Critically acclaimed indie director Richard Linklater (Boyhood, Dazed and Confused) helms this film about a Vietnam war veteran (Carell) who meets up with his old war buddies (Bryan Cranston of Breaking Bad and Laurence Fishburne of The Matrix) for help burying his son, a Marine killed in the Iraq War. What should be a simple trip turns into a heist when Carell’s character decides to steal the coffin holding his son and keep him from being buried at Arlington National Cemetery as a protest against the war.
Justice League (November 17)
Ben Affleck is no longer writing or directing Warner Brothers’ standalone Batman film, but he’s still playing the Caped Crusader in Justice League, alongside Wonder Woman (Gal Gadot), The Flash (Ezra Miller), and the rest of the heroes as they team up to fight an alien bent on conquering the universe.
I Love You, Daddy (November 22)
Newton native Louis C.K. brings his auteurist streak from the small screen to the big one with I Love You, Daddy, a dark (and somewhat controversial) comedy C.K. wrote, directed, produced, edited, and stars in that has drawn comparisons to Woody Allen’s 1979 film Manhattan. The two movies do bear a resemblance, both in subject matter (both concern an older man’s relationship with a 17-year-old girl), and in style (both are shot in black and white and feature a full orchestral score).
Chappaquiddick (December 8)
Film executives will likely push an awards season campaign for Chappaquiddick, a film that chronicles the fateful 1969 car accident that left Mary Jo Kopechne (Kate Mara) dead and derailed the presidential aspirations of Ted Kennedy (Jason Clarke). Early reviews suggest that the film casts Kennedy in a negative light, with one reviewer writing that Chappaquiddick “turns a critical eye towards the Kennedy mystique, showing how the family closed ranks around one of their own at a moment that could – and arguably should – have cost him not only his career, but his freedom.”
Ferdinand (December 15)
John Cena plays the titular character in this computer-animated movie based on the beloved children’s book, The Story of Ferdinand. Unlike other bulls, Ferdinand prefers smelling the flowers, rather than angrily chasing the red flags held by matadors. But when Ferdinand is forced into a bullfighting arena in Spain, he must decide how peaceful he can afford to be with his freedom on the line.
All the Money in the World (December 22)
While this film is based on the real-life abduction of the grandson of oil tycoon J. Paul Getty, it focuses less on the kidnapping and more on the behind-the-scenes rescue efforts of the kidnapped boy’s mother (Manchester by the Sea‘s Michelle Williams) and an ex-CIA agent (Mark Wahlberg). Ridley Scott (Alien, The Martian) directs.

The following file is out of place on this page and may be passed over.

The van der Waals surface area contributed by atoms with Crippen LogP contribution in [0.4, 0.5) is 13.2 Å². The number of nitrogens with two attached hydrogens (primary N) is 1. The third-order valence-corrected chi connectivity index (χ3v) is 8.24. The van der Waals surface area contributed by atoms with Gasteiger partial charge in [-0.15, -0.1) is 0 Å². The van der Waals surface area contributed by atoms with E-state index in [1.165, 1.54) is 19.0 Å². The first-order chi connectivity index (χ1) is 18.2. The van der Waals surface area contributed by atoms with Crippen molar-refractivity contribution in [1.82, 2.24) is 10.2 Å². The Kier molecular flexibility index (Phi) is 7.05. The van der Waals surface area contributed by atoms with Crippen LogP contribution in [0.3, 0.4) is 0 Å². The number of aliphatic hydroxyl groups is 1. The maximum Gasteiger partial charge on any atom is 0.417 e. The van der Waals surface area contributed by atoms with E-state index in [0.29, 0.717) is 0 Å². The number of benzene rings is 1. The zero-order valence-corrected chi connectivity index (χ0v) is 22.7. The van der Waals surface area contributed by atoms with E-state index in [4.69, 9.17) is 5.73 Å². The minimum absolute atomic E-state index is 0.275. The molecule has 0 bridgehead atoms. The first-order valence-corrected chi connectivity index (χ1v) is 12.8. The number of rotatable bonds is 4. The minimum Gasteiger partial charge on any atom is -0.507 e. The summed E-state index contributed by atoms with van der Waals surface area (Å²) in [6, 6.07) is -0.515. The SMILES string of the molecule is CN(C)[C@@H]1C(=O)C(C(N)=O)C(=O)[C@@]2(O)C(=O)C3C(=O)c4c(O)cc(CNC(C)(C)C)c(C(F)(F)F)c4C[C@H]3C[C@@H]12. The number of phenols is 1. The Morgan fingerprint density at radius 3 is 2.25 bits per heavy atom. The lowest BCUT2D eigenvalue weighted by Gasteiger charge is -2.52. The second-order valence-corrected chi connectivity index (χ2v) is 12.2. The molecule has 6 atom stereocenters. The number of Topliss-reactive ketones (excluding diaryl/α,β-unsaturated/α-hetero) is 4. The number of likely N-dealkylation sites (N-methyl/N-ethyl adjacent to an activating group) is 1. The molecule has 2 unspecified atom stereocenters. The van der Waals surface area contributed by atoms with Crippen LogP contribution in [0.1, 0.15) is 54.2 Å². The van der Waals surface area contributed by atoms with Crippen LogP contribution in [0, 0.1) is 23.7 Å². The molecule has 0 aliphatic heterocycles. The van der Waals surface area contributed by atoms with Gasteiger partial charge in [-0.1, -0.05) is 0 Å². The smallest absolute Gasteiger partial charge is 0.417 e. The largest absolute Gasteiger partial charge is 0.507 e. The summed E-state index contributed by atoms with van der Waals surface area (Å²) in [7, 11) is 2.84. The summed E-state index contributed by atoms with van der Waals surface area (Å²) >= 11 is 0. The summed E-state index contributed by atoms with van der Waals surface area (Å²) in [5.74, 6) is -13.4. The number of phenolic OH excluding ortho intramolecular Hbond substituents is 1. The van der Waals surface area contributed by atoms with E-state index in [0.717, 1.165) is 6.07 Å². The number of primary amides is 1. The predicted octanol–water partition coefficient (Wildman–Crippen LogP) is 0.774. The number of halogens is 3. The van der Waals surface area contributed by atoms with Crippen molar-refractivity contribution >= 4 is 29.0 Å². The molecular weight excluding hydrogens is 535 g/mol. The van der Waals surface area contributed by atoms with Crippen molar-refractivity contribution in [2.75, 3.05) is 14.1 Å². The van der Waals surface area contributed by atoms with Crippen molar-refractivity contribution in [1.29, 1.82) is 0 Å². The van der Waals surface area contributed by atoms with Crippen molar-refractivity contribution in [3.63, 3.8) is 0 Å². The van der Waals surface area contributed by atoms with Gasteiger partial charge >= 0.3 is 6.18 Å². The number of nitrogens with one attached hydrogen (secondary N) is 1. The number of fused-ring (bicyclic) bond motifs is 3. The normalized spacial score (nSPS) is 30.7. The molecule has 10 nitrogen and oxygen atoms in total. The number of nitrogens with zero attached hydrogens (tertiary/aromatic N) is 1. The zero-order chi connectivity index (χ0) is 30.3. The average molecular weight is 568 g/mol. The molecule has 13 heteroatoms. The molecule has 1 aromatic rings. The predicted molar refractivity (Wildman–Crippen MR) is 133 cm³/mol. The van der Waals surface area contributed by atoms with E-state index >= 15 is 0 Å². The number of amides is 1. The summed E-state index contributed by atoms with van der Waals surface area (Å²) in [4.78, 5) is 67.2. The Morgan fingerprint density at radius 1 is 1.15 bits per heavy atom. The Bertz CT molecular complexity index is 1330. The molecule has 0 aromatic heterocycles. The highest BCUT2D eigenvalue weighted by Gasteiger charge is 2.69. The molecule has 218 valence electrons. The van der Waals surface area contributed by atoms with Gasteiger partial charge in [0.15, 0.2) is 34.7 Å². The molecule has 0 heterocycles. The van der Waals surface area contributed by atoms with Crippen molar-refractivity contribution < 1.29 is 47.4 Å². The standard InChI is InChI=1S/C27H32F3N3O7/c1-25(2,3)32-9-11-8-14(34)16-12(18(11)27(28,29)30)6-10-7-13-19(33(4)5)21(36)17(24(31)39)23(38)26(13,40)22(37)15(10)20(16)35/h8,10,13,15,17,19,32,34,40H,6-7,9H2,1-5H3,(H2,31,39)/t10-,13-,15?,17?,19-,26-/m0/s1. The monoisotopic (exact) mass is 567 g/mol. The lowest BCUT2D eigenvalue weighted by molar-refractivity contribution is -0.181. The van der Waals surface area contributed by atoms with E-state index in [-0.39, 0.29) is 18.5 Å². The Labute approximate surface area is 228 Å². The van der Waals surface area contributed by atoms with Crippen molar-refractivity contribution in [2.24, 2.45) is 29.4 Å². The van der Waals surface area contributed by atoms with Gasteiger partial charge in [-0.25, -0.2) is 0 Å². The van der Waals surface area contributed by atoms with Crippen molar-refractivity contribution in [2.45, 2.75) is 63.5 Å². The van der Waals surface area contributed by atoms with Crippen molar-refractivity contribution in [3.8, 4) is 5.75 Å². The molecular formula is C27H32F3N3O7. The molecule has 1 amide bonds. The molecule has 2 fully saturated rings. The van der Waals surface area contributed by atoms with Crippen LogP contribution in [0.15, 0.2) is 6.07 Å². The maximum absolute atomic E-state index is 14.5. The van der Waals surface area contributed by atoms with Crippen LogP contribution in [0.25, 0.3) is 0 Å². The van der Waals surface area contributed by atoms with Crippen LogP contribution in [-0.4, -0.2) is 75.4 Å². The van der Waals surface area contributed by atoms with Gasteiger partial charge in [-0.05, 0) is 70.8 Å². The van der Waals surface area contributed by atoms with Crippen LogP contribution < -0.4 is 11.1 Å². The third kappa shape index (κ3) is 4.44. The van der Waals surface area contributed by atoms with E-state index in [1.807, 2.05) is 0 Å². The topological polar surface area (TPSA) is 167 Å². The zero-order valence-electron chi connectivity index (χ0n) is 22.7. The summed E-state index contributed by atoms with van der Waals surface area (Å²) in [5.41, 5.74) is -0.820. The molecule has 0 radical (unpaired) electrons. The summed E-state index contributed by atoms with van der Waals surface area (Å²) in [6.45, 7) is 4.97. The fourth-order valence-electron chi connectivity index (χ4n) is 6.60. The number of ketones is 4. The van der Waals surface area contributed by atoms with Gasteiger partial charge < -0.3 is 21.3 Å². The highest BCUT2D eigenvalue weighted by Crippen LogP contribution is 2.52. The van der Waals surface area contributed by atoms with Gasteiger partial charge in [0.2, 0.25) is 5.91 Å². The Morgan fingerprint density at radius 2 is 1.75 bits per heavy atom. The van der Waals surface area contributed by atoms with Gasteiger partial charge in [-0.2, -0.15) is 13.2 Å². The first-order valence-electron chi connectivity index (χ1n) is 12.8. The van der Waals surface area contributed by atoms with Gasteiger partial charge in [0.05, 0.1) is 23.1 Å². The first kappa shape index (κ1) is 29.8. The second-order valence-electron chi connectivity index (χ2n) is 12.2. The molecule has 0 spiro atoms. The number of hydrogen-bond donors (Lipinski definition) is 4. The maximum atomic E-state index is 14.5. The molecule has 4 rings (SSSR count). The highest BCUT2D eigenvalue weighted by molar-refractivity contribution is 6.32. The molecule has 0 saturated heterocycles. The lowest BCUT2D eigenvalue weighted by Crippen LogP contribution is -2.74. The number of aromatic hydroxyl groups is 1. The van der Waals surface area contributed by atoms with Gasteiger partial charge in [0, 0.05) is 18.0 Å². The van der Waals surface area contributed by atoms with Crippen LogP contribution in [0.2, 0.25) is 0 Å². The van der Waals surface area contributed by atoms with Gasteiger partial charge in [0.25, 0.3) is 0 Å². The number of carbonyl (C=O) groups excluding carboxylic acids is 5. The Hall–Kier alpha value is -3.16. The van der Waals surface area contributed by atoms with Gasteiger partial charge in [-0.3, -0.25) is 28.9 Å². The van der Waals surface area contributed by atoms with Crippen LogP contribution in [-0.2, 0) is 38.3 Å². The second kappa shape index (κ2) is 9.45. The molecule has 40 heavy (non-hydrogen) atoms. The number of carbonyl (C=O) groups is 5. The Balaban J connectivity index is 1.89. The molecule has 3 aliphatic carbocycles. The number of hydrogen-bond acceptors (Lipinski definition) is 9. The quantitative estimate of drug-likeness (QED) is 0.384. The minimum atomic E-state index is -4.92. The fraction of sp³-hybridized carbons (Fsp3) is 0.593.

Pitch Perfect 3 (December 22)
The beat goes on in the third Pitch Perfect film, though not without a few bumps. When the movie starts, the Bellas (Anna Kendrick, Rebel Wilson, and others) are out of college and stuck in unfulfilling jobs. But when the ladies are offered a chance to sing on a USO tour, the group gets #acaback together for one more show. After taking the director’s chair for Pitch Perfect 2, Pittsfield native Elizabeth Banks merely produces and stars in this edition, reprising her role as a cappella commentator Gail Abernathy-McKadden-Feinberger.
Downsizing (December 22)
Dear acting coaches everywhere who have said there’s no such thing as small roles: Matt Damon will prove you wrong in Downsizing. Damon plays Paul Safranek, an everyman who decides to improve his life (and help save the overpopulated world) by undergoing a new medical procedure that shrinks him to 5 inches tall. Featuring Kristen Wiig (Saturday Night Live) as Paul’s wife, this satire from director Alexander Payne (The Descendants, Sideways) is already generating Oscars buzz from awards prognosticators.
The Post (December 22)
Following the Best Picture win for Spotlight, screenwriter Josh Singer embarked on a thematically similar project for his next screenplay, cowriting the tale of The Washington Post‘s decision to publish the Pentagon Papers in 1971. Directed by Steven Spielberg, and featuring Tom Hanks as Post editor Ben Bradlee and Meryl Streep as publisher Katherine Graham (the first female publisher in the Post‘s history), the film also features Neal Huff as legendary Boston Globe editor Thomas Winship, who made the decision to follow the Post and The New York Times in publishing the leaked government documents.